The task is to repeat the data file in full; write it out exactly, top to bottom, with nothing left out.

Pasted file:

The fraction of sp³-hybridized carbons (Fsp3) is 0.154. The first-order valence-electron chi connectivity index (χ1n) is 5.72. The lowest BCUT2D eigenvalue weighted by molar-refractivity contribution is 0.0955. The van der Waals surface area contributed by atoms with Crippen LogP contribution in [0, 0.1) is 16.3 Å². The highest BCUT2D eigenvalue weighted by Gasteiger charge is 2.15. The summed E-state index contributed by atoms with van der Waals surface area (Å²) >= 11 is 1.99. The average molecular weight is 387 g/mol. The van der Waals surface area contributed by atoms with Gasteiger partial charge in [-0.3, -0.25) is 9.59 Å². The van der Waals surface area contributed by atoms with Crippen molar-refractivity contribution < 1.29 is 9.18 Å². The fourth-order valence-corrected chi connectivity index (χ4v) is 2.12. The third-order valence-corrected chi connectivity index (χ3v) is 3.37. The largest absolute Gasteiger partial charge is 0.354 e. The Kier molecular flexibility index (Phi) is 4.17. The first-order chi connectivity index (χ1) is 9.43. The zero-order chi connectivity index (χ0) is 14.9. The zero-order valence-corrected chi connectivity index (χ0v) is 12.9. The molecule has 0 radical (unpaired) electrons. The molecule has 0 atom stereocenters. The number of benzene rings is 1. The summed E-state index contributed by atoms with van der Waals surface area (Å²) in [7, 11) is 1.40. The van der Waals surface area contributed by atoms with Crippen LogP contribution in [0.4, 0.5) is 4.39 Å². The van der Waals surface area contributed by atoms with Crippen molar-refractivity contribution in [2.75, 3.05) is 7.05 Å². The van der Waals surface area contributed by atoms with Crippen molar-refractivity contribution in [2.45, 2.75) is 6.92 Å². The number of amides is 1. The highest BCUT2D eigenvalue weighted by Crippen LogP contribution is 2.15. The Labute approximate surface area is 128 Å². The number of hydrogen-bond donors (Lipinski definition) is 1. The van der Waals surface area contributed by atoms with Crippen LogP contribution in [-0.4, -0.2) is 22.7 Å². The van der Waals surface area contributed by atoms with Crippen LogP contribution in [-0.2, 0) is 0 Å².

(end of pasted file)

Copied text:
The fraction of sp³-hybridized carbons (Fsp3) is 0.154. The first-order valence-electron chi connectivity index (χ1n) is 5.72. The lowest BCUT2D eigenvalue weighted by molar-refractivity contribution is 0.0955. The van der Waals surface area contributed by atoms with Crippen LogP contribution in [0, 0.1) is 16.3 Å². The highest BCUT2D eigenvalue weighted by Gasteiger charge is 2.15. The summed E-state index contributed by atoms with van der Waals surface area (Å²) >= 11 is 1.99. The average molecular weight is 387 g/mol. The van der Waals surface area contributed by atoms with Gasteiger partial charge in [-0.3, -0.25) is 9.59 Å². The van der Waals surface area contributed by atoms with Crippen molar-refractivity contribution < 1.29 is 9.18 Å². The fourth-order valence-corrected chi connectivity index (χ4v) is 2.12. The third-order valence-corrected chi connectivity index (χ3v) is 3.37. The largest absolute Gasteiger partial charge is 0.354 e. The Kier molecular flexibility index (Phi) is 4.17. The first-order chi connectivity index (χ1) is 9.43. The zero-order chi connectivity index (χ0) is 14.9. The zero-order valence-corrected chi connectivity index (χ0v) is 12.9. The molecule has 0 radical (unpaired) electrons. The molecule has 0 atom stereocenters. The number of benzene rings is 1. The summed E-state index contributed by atoms with van der Waals surface area (Å²) in [7, 11) is 1.40. The van der Waals surface area contributed by atoms with Crippen LogP contribution in [0.4, 0.5) is 4.39 Å². The van der Waals surface area contributed by atoms with Crippen molar-refractivity contribution in [2.75, 3.05) is 7.05 Å². The van der Waals surface area contributed by atoms with Crippen molar-refractivity contribution in [2.45, 2.75) is 6.92 Å². The number of amides is 1. The highest BCUT2D eigenvalue weighted by Crippen LogP contribution is 2.15. The Labute approximate surface area is 128 Å². The number of hydrogen-bond donors (Lipinski definition) is 1. The van der Waals surface area contributed by atoms with Crippen LogP contribution in [-0.4, -0.2) is 22.7 Å². The van der Waals surface area contributed by atoms with Crippen LogP contribution in [-0.2, 0) is 0 Å².